Every so often you read about yet another experiment where monkeys were used to pick stocks for a portfolio and that portfolio outperformed the ones selected by professional investors. I have written about such an experiment in jest a couple of months ago. But as is now widely known, simple equal-weighted portfolios with random assets tend to outperform more sophisticated ‘optimised portfolios’. The reason behind this phenomenon is that in practice, it is very, very hard to forecast which stock is going to outperform other stocks in the same industry, region or the market overall. There are some indications we can get from analysing a stock that allow us to shift the odds in our favour, but truth be told, the uncertainty around any kind of stock market prediction is so large that in practice the odds shift very little if at all.
But let’s assume that through your analysis you, dear investor, are able to avoid the absolute duds in the stock market. Most likely, if you are able to do that, you are still stuck with hundreds or even thousands of stocks globally that all have some decent prospects for growth and high returns. But hardly any of us can invest in thousands of stocks (unless they simply buy a market ETF), and we want to narrow it down to a handful of the most promising stocks in our portfolio. Once you have eliminated all the obvious outliers wouldn’t it be a good idea to just select your stocks at random from the remaining stocks? The data on stock selection would support such a process but then again, the problem for many investors would be to justify such a seemingly careless course of action.
But now think about a company trying to hire a new top-level executive. Or you trying to hire a new member of your team. Obviously, we are going to select candidates with the best qualifications, some of which like academic qualifications or a track record as a portfolio manager may be measurable. But most of the qualifications needed for the jobs in today’s knowledge economy will be softer. Things like emotional intelligence, the ability to work in teams and think outside the box are hard, if not impossible to measure in an interview process. This is why the overwhelming majority of people are incapable of identifying the best candidate and why job interviews lead to terrible outcomes.
Enter Chengwei Liu who has made a radical suggestion: In some circumstances, it might be best if a company selects people based on a lottery. He argues that when companies hire senior executives the hiring managers tend to hire people that are like them. This is a well-known tendency of all of us. When we can’t decide which one of several individuals is going to perform best at a task, we tend to look for similarities to our own strengths and weaknesses. And because we are obviously successful at our jobs, the person with the most similarities to us is most likely to succeed at the task. The result is that we all have an innate tendency to hire people like us.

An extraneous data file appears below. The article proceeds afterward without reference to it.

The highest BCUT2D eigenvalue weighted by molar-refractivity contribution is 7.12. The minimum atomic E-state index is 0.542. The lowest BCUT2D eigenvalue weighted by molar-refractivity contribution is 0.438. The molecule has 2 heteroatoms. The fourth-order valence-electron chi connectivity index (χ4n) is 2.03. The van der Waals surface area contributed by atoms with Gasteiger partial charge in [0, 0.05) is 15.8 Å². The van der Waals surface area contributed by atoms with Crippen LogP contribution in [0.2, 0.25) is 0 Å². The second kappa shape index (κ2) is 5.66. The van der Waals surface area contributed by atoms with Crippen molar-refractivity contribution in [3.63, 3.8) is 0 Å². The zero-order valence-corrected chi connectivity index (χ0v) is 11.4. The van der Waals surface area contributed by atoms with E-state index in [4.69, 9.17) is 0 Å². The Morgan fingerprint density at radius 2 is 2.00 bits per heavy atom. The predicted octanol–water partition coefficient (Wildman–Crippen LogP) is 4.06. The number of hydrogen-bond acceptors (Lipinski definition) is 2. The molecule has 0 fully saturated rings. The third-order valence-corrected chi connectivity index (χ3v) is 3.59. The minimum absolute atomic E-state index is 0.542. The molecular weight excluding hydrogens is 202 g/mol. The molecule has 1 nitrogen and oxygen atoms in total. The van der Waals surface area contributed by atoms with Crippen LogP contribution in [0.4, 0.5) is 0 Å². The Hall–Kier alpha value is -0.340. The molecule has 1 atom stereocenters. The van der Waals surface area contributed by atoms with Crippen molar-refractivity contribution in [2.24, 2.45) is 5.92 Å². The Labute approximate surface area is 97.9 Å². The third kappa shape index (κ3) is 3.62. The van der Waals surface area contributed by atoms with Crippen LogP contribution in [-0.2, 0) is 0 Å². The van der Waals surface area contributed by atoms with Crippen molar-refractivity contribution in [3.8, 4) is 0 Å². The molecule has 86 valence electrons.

But when it comes to successfully completing complex tasks (whether it is running a business or other tasks) there is a proven benefit to selecting more diverse teams. And I am not talking about ethnic or gender diversity here, but about cognitive diversity. Teams of people with a wide range of thinking and problem-solving modes perform better at complex tasks than teams of people who all think more or less alike.
To benefit from this diversity bonus and break through our innate tendency to hire people like us, Liu suggests a simple process like the one shown below. Basically, it boils down to first eliminating the inferior candidates by looking at their skills and qualifications. Once the obviously unqualified candidates have been eliminated, one has to ask if there is a risk of making the selection worse by focussing on smaller and smaller details of the candidates’ profiles or using selection criteria that are not predictive of job performance. If that is the case, then it is best to select the candidate via a lottery.
That is, of course, if one can justify to one’s stakeholders (i.e. the boss) the selection process if the randomly chosen candidate is a dud and underperforms. And this is unfortunately the crux of the matter. Because selecting candidates via lottery (just like selecting stocks via a lottery) is so unconventional and so radical, there better be no mistakes. Because every mistake will immediately be interpreted as you not having done your job – even though technically, you have done a better job than most people.
When is it best to use a lottery to select a job candidate
Source: Lu (2021)
We observe this phenomenon so often in real life. Statistically, it may be better to do nothing or select via a lottery, but most people are not being judged by the long-term average success rate of their choices but by each individual outcome. And if only one of these outcomes is negative (which will happen almost certainly) you will no longer be able to continue your career. This is why goalkeepers in football (soccer) jump into the corner of the goals at a penalty, even though statistically it is better to just stand still and wait until you see where the ball is going. This is why fund managers continue to select stocks based on extremely minor differences in the fundamentals of a company even though a random equal-weighted portfolio would perform better in the long run. And this is why we continue to select people based on interviews rather than lotteries even though the organisation overall would benefit more from a lottery.